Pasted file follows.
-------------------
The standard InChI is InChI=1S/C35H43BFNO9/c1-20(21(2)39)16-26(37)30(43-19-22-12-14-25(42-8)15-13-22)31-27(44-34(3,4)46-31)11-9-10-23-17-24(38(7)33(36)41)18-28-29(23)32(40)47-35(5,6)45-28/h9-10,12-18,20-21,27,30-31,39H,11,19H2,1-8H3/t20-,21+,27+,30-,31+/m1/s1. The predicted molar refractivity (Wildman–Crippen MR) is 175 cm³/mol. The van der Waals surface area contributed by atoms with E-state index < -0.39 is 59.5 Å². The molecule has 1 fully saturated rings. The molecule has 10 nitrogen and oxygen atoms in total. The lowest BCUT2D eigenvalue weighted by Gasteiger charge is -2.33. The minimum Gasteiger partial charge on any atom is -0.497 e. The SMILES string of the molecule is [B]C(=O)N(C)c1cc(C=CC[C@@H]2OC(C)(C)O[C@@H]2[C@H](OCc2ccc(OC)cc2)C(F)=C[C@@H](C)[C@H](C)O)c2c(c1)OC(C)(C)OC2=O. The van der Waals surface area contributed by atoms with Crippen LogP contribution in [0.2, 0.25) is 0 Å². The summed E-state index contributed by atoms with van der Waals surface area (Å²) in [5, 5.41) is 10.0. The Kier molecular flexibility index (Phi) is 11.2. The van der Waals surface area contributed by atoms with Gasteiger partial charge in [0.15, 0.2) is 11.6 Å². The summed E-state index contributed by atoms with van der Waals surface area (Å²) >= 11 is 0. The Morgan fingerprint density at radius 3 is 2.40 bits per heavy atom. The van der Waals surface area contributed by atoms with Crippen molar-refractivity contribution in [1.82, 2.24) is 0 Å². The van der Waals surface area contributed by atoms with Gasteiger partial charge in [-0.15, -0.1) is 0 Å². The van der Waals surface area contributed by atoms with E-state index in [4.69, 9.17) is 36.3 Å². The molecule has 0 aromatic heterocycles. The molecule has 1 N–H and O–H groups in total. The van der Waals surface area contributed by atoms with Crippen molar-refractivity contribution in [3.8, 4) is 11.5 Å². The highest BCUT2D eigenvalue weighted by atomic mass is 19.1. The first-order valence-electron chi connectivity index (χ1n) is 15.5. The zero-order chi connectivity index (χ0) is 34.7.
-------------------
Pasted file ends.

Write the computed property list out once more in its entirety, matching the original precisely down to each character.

The standard InChI is InChI=1S/C35H43BFNO9/c1-20(21(2)39)16-26(37)30(43-19-22-12-14-25(42-8)15-13-22)31-27(44-34(3,4)46-31)11-9-10-23-17-24(38(7)33(36)41)18-28-29(23)32(40)47-35(5,6)45-28/h9-10,12-18,20-21,27,30-31,39H,11,19H2,1-8H3/t20-,21+,27+,30-,31+/m1/s1. The predicted molar refractivity (Wildman–Crippen MR) is 175 cm³/mol. The van der Waals surface area contributed by atoms with E-state index < -0.39 is 59.5 Å². The molecule has 1 fully saturated rings. The molecule has 10 nitrogen and oxygen atoms in total. The lowest BCUT2D eigenvalue weighted by Gasteiger charge is -2.33. The minimum Gasteiger partial charge on any atom is -0.497 e. The SMILES string of the molecule is [B]C(=O)N(C)c1cc(C=CC[C@@H]2OC(C)(C)O[C@@H]2[C@H](OCc2ccc(OC)cc2)C(F)=C[C@@H](C)[C@H](C)O)c2c(c1)OC(C)(C)OC2=O. The van der Waals surface area contributed by atoms with Crippen LogP contribution in [0.2, 0.25) is 0 Å². The summed E-state index contributed by atoms with van der Waals surface area (Å²) in [5, 5.41) is 10.0. The Kier molecular flexibility index (Phi) is 11.2. The van der Waals surface area contributed by atoms with Gasteiger partial charge in [0.15, 0.2) is 11.6 Å². The summed E-state index contributed by atoms with van der Waals surface area (Å²) >= 11 is 0. The Morgan fingerprint density at radius 3 is 2.40 bits per heavy atom. The van der Waals surface area contributed by atoms with Crippen molar-refractivity contribution in [1.82, 2.24) is 0 Å². The van der Waals surface area contributed by atoms with Gasteiger partial charge in [-0.15, -0.1) is 0 Å². The van der Waals surface area contributed by atoms with E-state index in [4.69, 9.17) is 36.3 Å². The molecule has 0 aromatic heterocycles. The molecule has 1 N–H and O–H groups in total. The van der Waals surface area contributed by atoms with Crippen molar-refractivity contribution in [3.8, 4) is 11.5 Å². The highest BCUT2D eigenvalue weighted by atomic mass is 19.1. The first-order valence-electron chi connectivity index (χ1n) is 15.5. The zero-order chi connectivity index (χ0) is 34.7.